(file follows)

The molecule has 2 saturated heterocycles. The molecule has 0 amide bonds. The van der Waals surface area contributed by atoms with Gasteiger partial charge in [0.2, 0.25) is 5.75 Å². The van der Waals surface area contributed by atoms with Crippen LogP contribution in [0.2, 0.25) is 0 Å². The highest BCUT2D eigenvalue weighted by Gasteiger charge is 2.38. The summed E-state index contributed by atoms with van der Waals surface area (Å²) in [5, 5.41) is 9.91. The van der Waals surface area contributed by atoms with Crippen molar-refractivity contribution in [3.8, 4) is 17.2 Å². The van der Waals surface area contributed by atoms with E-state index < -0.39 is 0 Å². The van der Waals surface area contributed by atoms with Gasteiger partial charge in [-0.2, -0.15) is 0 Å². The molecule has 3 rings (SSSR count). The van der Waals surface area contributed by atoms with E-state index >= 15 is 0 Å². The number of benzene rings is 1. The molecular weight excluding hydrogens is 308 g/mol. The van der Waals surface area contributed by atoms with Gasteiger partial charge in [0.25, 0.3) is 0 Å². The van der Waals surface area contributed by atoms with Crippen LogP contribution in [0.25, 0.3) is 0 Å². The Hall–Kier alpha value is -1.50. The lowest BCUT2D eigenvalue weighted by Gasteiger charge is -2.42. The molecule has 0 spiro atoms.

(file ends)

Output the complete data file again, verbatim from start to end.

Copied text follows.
The molecule has 2 saturated heterocycles. The molecule has 0 amide bonds. The van der Waals surface area contributed by atoms with Gasteiger partial charge in [0.2, 0.25) is 5.75 Å². The van der Waals surface area contributed by atoms with Crippen LogP contribution in [0.2, 0.25) is 0 Å². The highest BCUT2D eigenvalue weighted by Gasteiger charge is 2.38. The summed E-state index contributed by atoms with van der Waals surface area (Å²) in [5, 5.41) is 9.91. The van der Waals surface area contributed by atoms with Crippen molar-refractivity contribution in [3.8, 4) is 17.2 Å². The van der Waals surface area contributed by atoms with E-state index < -0.39 is 0 Å². The van der Waals surface area contributed by atoms with Gasteiger partial charge in [-0.2, -0.15) is 0 Å². The molecule has 3 rings (SSSR count). The van der Waals surface area contributed by atoms with E-state index >= 15 is 0 Å². The number of benzene rings is 1. The molecular weight excluding hydrogens is 308 g/mol. The van der Waals surface area contributed by atoms with Gasteiger partial charge in [0.25, 0.3) is 0 Å². The van der Waals surface area contributed by atoms with Crippen LogP contribution in [0.25, 0.3) is 0 Å². The Hall–Kier alpha value is -1.50. The lowest BCUT2D eigenvalue weighted by Gasteiger charge is -2.42. The molecule has 0 spiro atoms.